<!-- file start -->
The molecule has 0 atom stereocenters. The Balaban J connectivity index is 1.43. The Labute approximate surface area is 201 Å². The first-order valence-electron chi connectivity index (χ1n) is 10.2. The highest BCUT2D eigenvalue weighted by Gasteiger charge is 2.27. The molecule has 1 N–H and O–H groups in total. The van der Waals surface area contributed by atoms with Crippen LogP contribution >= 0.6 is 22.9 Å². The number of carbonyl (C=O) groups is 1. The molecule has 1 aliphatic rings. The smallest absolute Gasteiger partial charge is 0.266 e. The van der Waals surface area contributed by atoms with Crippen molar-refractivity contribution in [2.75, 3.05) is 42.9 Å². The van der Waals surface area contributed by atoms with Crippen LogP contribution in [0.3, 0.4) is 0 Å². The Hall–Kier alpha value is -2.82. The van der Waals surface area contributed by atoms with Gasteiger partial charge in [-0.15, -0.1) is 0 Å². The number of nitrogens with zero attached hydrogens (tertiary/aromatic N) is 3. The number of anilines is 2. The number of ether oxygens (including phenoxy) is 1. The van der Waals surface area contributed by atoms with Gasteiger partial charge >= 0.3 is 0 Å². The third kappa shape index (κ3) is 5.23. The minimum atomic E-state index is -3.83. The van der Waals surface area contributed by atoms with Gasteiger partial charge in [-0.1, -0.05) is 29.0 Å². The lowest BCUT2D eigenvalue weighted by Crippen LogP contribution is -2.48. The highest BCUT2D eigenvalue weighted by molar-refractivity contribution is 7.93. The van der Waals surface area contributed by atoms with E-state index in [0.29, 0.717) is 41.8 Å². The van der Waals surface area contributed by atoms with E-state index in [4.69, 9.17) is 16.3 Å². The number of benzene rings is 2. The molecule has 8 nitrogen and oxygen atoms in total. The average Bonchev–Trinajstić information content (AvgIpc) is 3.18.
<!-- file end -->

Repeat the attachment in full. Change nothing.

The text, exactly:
The molecule has 0 atom stereocenters. The Balaban J connectivity index is 1.43. The Labute approximate surface area is 201 Å². The first-order valence-electron chi connectivity index (χ1n) is 10.2. The highest BCUT2D eigenvalue weighted by Gasteiger charge is 2.27. The molecule has 1 N–H and O–H groups in total. The van der Waals surface area contributed by atoms with Crippen LogP contribution >= 0.6 is 22.9 Å². The number of carbonyl (C=O) groups is 1. The molecule has 1 aliphatic rings. The smallest absolute Gasteiger partial charge is 0.266 e. The van der Waals surface area contributed by atoms with Crippen molar-refractivity contribution in [2.75, 3.05) is 42.9 Å². The van der Waals surface area contributed by atoms with Crippen LogP contribution in [0.3, 0.4) is 0 Å². The Hall–Kier alpha value is -2.82. The van der Waals surface area contributed by atoms with Gasteiger partial charge in [-0.15, -0.1) is 0 Å². The number of nitrogens with zero attached hydrogens (tertiary/aromatic N) is 3. The number of anilines is 2. The number of ether oxygens (including phenoxy) is 1. The van der Waals surface area contributed by atoms with Gasteiger partial charge >= 0.3 is 0 Å². The third kappa shape index (κ3) is 5.23. The minimum atomic E-state index is -3.83. The van der Waals surface area contributed by atoms with Gasteiger partial charge in [-0.1, -0.05) is 29.0 Å². The lowest BCUT2D eigenvalue weighted by Crippen LogP contribution is -2.48. The highest BCUT2D eigenvalue weighted by molar-refractivity contribution is 7.93. The van der Waals surface area contributed by atoms with E-state index in [0.29, 0.717) is 41.8 Å². The van der Waals surface area contributed by atoms with E-state index in [4.69, 9.17) is 16.3 Å². The number of benzene rings is 2. The molecule has 8 nitrogen and oxygen atoms in total. The average Bonchev–Trinajstić information content (AvgIpc) is 3.18.